Since 1990 HR metrics have been evolving. Since the introduction of benchmarking in the HR space professionals have been working to prove their value in the business support systems. For nearly a decade benchmarking reigned as the top measurement in the HR world. It wasn’t until the 21st century when metrics and analytics took over as the number one source of reporting. Human Resources have struggled to prove their value beyond the mundane tasks of paperwork in the hire to retire scenario.

Workforce and Business Analytics 

Workforce and business analytics have been used to establish baselines, help structure, and maintain operational and company efficiencies. We’ll provide insights into this move and what it means for the future of HR and how companies can use their current data and metrics to elevate their workplace. As our world becomes more about how to measure activity it’s important for any HR professional to have a good understanding of proving their value to the company.
As HR becomes more metric driven it will be important to communicate with senior members of your organization to find out which metrics they are interested in and how you can deliver the information. Your CEO, CFO, and COO are all looking at different aspects of the business and it’s vital to tailor reports to fit their specific needs. In a recent case study from Koenig& Associatesstudied the attitude of CEOs as it pertains to the HR department and hiring.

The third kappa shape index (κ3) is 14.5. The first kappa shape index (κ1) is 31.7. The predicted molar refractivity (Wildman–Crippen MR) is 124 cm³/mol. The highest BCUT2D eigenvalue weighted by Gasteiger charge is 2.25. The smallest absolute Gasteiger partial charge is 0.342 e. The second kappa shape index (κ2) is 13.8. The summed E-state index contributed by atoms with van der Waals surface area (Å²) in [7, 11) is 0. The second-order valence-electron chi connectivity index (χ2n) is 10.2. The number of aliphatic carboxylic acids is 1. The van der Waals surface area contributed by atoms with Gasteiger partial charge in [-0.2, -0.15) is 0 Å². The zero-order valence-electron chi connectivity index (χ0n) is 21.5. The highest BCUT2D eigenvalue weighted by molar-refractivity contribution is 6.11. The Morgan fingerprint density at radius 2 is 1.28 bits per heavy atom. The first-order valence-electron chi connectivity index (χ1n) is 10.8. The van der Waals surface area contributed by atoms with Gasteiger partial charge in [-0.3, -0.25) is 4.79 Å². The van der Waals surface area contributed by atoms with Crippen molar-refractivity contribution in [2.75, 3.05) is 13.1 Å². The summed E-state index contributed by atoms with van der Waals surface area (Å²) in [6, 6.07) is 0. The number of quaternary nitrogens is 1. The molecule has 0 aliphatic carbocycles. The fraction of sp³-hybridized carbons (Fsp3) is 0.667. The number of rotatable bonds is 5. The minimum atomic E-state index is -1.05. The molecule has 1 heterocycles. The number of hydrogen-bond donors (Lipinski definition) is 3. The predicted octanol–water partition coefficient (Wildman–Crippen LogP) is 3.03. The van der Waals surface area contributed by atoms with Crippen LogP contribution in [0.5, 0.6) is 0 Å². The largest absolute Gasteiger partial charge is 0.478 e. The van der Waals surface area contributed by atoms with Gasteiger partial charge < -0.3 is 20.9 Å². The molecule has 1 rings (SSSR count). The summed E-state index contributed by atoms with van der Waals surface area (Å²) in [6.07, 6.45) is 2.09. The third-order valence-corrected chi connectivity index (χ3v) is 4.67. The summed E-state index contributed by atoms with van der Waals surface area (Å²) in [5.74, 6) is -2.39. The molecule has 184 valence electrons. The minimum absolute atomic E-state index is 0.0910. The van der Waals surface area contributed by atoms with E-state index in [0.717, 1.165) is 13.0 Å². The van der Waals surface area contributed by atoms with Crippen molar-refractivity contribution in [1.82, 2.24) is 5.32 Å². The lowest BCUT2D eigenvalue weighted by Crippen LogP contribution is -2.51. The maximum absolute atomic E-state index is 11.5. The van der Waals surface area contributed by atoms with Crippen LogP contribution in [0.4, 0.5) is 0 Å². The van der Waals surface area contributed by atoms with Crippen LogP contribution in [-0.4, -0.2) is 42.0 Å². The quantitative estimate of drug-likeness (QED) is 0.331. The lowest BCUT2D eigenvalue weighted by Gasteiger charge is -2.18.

People within a company account for half or more of a company’s expenses, but 57% of companies don’t track the impact. Understanding how effective a company is spending their money is an important aspect for any business. One of the most important reasons HR should care about metrics is because CEOs and Senior Executives care about how HR impacts business performance. No longer do companies consider HR a soft unavoidable cost, but as a department that has significant influence on how a business is run.

The Importance of HR Metrics 

Metrics in HR are more then reporting number of vacancies, turnover amounts, and absentee dates. We use big data to help companies understand, anticipate, and develop strategies facilitated by HR.  In order to provide value you must not only compare the results from previous time periods, but also ask important questions such as the importance of job roles filled, how long it took to fill the jobs, and how satisfied were direct supervisors with those hires. Diving into the data beyond the surface level statistics is what makes any good HR department, great. As metrics continue to evolve it’s important to understand which metrics have which benefits or negative impacts on the business. Only then will your HR department be able to show it’s true worth.
What metrics do you find most important in Human Resources? 

Jessica Miller-Merrell, SPHR is a workplace and technology strategist specializing in social media.  She’s an author who writes at Blogging4Jobs. You can follow her on Twitter @blogging4jobs


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